Jacques Rancière, Aesthetics and its Discontent  (Cambridge, UK: Polity Press, 2009), 45.
Patrick Saytour, “Pourquoi les entretiens?”, VH 101, No. 5, Spring 1971, 105.
Jean-Baptiste Ganne, Le Capital Illustré (Nice: Galerie Françoise Vigna; Rennes: Éditions Incertain Sens, 2000). It was also published in German as: Das Illustrierte Kapital (Salzburg: Fotohof edition, 2003).
Guy Debord, Society of the Spectacle  (London: Rebel Press, 2005), 17.
Barnett Newman’s messianism, as referred to often by those who have closely studied his oeuvre, by no means supplanted his interest in anarchist theses, in particular those put forth by Pierre Kropotkine, for whose book, Memoirs of a Revolutionist, he wrote the preface.
The installation El ingenioso hidalgo don Quijote de la Mancha was presented several times. A first time in Amsterdam in 2005, then several other times in various cities in Europe and the Middle East.
The character Quixote continues to fascinate theoreticians, writers, musicians and also artists. Some such artists include Goya, Hogarth, Daumier, Picasso, Dalì or Germaine Richier.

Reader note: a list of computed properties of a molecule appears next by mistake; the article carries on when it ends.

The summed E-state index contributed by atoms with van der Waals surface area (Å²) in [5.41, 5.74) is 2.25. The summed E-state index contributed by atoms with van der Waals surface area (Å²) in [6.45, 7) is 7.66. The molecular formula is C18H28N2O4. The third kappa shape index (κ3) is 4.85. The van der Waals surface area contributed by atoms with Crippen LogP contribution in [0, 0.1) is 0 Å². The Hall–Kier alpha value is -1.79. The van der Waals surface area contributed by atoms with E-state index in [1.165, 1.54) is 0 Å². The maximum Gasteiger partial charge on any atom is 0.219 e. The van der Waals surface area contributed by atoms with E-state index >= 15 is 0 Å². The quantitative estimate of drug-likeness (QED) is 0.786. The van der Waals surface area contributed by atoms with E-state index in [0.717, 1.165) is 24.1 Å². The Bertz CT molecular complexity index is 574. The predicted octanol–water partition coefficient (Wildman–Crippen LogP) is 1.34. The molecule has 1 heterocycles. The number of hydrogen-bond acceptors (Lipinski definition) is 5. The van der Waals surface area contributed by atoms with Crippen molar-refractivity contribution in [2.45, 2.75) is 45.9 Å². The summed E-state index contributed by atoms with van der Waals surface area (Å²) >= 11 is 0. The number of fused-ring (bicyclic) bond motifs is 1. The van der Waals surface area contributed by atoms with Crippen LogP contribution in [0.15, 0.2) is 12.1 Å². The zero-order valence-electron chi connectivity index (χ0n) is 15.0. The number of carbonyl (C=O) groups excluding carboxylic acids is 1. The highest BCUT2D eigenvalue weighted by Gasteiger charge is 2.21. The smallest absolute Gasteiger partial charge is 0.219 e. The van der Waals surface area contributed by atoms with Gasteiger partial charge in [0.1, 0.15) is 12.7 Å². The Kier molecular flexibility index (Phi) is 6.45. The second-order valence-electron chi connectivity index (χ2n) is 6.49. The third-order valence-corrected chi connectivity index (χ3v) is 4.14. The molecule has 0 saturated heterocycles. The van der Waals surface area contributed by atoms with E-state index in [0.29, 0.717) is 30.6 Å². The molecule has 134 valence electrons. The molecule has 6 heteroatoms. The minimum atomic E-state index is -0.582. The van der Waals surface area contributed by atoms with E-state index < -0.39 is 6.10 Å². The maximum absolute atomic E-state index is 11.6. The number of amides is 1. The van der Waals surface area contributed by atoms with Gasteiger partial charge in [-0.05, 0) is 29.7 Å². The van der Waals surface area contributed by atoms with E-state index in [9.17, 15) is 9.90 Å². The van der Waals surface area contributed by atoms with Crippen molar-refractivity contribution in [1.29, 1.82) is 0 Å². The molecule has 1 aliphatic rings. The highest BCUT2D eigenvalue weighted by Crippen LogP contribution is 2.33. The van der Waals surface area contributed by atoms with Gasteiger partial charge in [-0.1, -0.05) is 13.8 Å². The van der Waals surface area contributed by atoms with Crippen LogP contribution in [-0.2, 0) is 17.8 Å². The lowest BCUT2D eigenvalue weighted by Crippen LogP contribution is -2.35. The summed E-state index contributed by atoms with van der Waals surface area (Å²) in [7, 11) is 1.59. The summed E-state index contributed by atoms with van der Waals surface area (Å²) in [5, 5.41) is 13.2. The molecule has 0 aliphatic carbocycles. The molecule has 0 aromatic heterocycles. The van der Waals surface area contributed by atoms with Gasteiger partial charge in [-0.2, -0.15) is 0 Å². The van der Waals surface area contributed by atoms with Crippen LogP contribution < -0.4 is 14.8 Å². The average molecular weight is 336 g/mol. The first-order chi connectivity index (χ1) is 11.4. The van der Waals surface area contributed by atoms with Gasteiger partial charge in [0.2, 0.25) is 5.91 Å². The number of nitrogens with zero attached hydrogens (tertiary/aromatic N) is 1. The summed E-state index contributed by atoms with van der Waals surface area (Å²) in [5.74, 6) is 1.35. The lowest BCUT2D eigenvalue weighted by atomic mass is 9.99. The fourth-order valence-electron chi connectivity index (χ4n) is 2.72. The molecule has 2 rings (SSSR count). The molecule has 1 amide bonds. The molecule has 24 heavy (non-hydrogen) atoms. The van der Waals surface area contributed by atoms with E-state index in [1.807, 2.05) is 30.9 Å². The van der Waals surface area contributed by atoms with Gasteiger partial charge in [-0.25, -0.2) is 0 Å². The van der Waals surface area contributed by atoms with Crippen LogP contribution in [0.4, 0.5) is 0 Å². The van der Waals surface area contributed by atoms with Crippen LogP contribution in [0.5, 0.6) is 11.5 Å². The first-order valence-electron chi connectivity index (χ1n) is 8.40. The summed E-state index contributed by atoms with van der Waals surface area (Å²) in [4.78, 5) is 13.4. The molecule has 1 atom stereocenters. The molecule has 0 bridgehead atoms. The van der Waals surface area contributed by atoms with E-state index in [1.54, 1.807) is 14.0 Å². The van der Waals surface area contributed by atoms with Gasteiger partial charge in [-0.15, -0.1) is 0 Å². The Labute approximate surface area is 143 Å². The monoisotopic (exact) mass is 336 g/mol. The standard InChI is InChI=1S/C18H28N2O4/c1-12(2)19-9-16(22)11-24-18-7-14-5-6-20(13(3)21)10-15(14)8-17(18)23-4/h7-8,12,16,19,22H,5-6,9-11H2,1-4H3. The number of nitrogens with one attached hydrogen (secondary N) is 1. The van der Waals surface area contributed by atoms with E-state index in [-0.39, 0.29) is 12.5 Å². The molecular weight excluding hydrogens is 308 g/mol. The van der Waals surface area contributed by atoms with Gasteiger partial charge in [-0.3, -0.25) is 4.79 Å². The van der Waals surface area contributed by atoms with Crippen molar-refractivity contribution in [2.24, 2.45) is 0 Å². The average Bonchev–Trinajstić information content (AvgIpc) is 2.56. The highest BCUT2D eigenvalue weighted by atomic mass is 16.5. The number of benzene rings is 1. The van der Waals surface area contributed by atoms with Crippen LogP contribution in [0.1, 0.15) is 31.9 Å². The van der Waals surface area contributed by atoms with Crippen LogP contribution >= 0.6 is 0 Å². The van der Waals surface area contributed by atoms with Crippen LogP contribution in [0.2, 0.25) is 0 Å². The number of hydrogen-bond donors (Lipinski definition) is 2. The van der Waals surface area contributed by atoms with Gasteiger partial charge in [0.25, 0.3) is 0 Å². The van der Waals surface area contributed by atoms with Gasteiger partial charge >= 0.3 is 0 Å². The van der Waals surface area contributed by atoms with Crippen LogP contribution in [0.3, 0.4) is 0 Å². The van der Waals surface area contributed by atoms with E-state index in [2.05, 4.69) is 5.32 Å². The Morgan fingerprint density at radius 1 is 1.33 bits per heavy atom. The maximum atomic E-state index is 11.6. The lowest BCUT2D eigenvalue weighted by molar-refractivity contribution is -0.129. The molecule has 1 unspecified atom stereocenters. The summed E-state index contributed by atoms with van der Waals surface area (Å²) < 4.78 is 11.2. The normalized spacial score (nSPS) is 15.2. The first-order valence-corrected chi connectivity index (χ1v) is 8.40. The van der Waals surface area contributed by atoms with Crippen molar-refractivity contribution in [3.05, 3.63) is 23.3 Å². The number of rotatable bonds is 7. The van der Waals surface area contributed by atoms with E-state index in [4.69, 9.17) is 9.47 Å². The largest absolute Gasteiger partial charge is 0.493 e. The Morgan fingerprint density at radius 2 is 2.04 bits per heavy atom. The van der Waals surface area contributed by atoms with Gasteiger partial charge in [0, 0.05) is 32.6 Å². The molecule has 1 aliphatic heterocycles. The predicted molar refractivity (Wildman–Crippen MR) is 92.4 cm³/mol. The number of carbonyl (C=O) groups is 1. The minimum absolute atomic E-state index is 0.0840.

Georg Lukács, La Théorie du roman  (London: The Merlin Press, 1971), 46.
Michel Foucault, The Order of Things, An archaeology of the human sciences  (New York, London: Routledge, 2002), 54.
Haim Steinbach, on vend du vent (1988), black matte latex paint or vinyl lettering applied to the wall, from the CAPC Musée d’Art Contemporain de Bordeaux collection, donated by the artist in 1990.
Interview with Jean-Baptiste Ganne by Maurice Fréchuret in Jean-Baptiste Ganne, Gélem Gélem (Vallauris: Musée National Picasso; Nice: Éditions DEL’ART, 2014), 16.
Šaban Bajramović, born in Serbia in 1936 (then the Kingdom of Yugoslavia) and who died in 2008, is a central figure in Roma culture. He was imprisoned for five years on the island Goli Otok for desertion and insubordination during his military service. His songs are often used in films by Emir Kusturica.
The Roma are a people without writing. The transliterations of expressions in the languages and alphabets of countries where they live explain the unusually high number of vocables: Gyelem, Gyelem, Đelem, Đelem, Dželem, Dželem, Gelem, Gelem, Ђелем, Ђелем, Ѓелем, Ѓелем,Џелем, Џелем, or even Джелем, джелем.
The installation and electronic device have been made possible thanks to Vivien Roubaud technical skills. Kerwin Rolland used his own to produce the specific sound display.
Jean-Baptiste Ganne, Gélem Gélem, op.cit., 11.
Jean-Baptiste Ganne consulted several writings on the meaning of these two words: “I read ‘Disóccupati!’ (‘dis-occupy yourself!’) instead of ‘Disoccupati!’ (‘The Unemployed!’). The difference between these two words comes down to how the accent is placed when spoken aloud. The Italian word ‘disoccuparsi’ embodies the beauty of this magnificent posture.”
Guy Debord, op. cit., 31.